Have you ever run a marathon?
The closest I’ll get to a long distance race is cheering for others as they cross the finish line.
Except for in life. Life has its way of setting our course on a marathon whether we want to run it or not. We may not actually run—thank goodness, but we find ourselves enduring. Circumstances change around us. Needs arise. We look around and realize we’re persevering on a difficult course with the finish line in the distance.
Eventually, hopefully, the intense season comes to an end. We cross the finish line. And life returns to “normal”. Or that’s what we think. We hope.
Real marathon runners know “normal” doesn’t happen immediately. They know their bodies require recovery before they return to their routine running regimen. Their muscles need time to repair the broken down tissues. They need rest. Sleep. And gentle recovery activities.
In life’s marathons, we forget about recovery. Maybe we forget because we can’t actually see the limp of the heart or the soreness of the soul.
So we cross the finish line, finally, and we’re ready for normal to resume. We sleep late on Saturday, catch a good movie that night. Then Monday, it’s back to work as usual.
The schedule resumes. But the soul lingers in recovery.
Lately I’ve been thinking about after the marathon. Because that’s where I find myself. We walked my Dad home through December following an already intense couple of months of ministry. We finally returned home, and since January, I’ve been ready for normal. But I’ve also been aware that my soul needed recovery time.
My soul needed to repair its broken down tissue. I needed to create space in my life for God to do his healing work. Because, thankfully, recovery is not just up to me.
God promises to restore the soul. He heals the broken hearted and wounded. He gives rest when we’re tired and weary. He leads us to quiet waters where he renews our strength. We just have to follow him to those quiet waters before running hard again.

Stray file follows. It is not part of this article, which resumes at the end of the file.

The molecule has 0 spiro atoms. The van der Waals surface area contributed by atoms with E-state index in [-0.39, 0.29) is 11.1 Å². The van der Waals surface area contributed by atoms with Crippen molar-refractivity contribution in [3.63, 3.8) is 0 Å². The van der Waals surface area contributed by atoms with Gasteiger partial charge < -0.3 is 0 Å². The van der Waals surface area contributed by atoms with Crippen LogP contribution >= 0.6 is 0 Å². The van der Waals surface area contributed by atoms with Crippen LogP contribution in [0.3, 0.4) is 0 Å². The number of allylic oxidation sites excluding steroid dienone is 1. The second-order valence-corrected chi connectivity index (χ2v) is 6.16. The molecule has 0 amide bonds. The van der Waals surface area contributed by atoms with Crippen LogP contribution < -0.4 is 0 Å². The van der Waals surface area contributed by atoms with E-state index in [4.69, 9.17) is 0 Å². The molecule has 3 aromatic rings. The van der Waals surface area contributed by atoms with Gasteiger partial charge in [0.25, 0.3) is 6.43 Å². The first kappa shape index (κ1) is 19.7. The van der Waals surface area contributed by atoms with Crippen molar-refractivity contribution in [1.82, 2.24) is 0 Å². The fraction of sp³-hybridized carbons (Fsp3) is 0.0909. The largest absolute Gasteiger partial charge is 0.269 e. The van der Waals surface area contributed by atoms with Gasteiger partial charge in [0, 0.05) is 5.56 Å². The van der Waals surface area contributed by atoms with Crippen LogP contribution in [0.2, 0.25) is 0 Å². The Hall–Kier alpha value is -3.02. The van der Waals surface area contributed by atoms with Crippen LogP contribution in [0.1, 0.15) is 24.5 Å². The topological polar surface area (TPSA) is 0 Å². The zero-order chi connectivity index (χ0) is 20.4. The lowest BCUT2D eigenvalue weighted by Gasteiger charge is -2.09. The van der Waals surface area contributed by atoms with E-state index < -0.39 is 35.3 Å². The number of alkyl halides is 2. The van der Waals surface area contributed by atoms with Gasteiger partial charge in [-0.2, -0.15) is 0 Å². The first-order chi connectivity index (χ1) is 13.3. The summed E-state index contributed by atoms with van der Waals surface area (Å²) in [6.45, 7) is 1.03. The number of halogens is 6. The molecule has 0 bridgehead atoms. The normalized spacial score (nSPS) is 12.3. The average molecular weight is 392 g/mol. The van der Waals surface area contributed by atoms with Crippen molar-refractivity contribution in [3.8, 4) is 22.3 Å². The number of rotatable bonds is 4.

Today I want to share with you some ideas for soul recovery following a life marathon. Here are 3 tips to help you create space for God to minister to your soul before you start running fast, long and hard again.
1. Give yourself permission to recover.
Maybe you return to the normal routine on the outside—because work and family don’t wait. But you don’t feel normal on the inside. If your soul walked with a limp, it would still be limping. And that’s okay. Give yourself permission to recover and trust that your normal self will return with time.
Permission allows you to be honest with yourself and God about what’s going on inside instead of believing—and pushing through–the façade of normal.
Sleep is an important part of recovery. It gives rest to the soul as much as it rests the body. The first night after I returned from Louisiana, I slept nearly 13 hours. My body was tired. And so was my soul. I needed some consistent deep rest before resuming “normal”.
But sleep isn’t the only part of rest for recovery. Rest can include activities that are, well, restful. Or fun.
So find fun again. It gets lost in life’s marathons. Fun restores the sore soul like a massage restores aching muscles.
When you’re recovering after one of life’s marathons, rest–get sleep and have fun. It helps the soul recover and gain strength before pushing yourself again.
3. Active Recovery.
Marathon runners don’t turn into couch potatoes for the next month after crossing the finish line. At least not healthy runners. But they don’t begin their intense running regimen the next day either. They engage in active recovery—lighter exercises that keep them moving without straining the muscles.
For soul recovery, we can do the same. We can be careful not to return to a level of intensity too quickly. But we don’t have to be isolated couch potatoes either. Find ways to give that are more like a warm up than an intensive work out.
Say no—if you can– to things that would make you dig too deep emotionally and spiritually. Gary and I cancelled a month long trip we had planned in February because we knew it would be too much for this season.
Say yes to “light lifting” rhythms of life and ministry. Soon enough, the soul is restored to run the distance and speed you are accustomed to, back to “normal”.
Marathons happen in life. They are seasons when we are called to give or perform intensely, tirelessly, and for a long period of time. It may come from family, work, ministry, or unpredictable circumstances.
Whatever the source, it tires the body. And the soul.
When you cross the finish line, pay attention to your soul. Give yourself permission for recovery, rest and gently resume active recovery activities.
Create space in your life for God to restore the soul.
“Come to me, all you who are weary and burdened, and I will give you rest. Take my yoke upon you and learn from me, for I am gentle and humble in heart, and you will find rest for your souls.” Matthew 11:28-29
“The Lord is my shepherd, I shall not be in want. He makes me lie down in green pastures, he leads me beside quiet waters, he restores my soul.” Psalm 23:1-3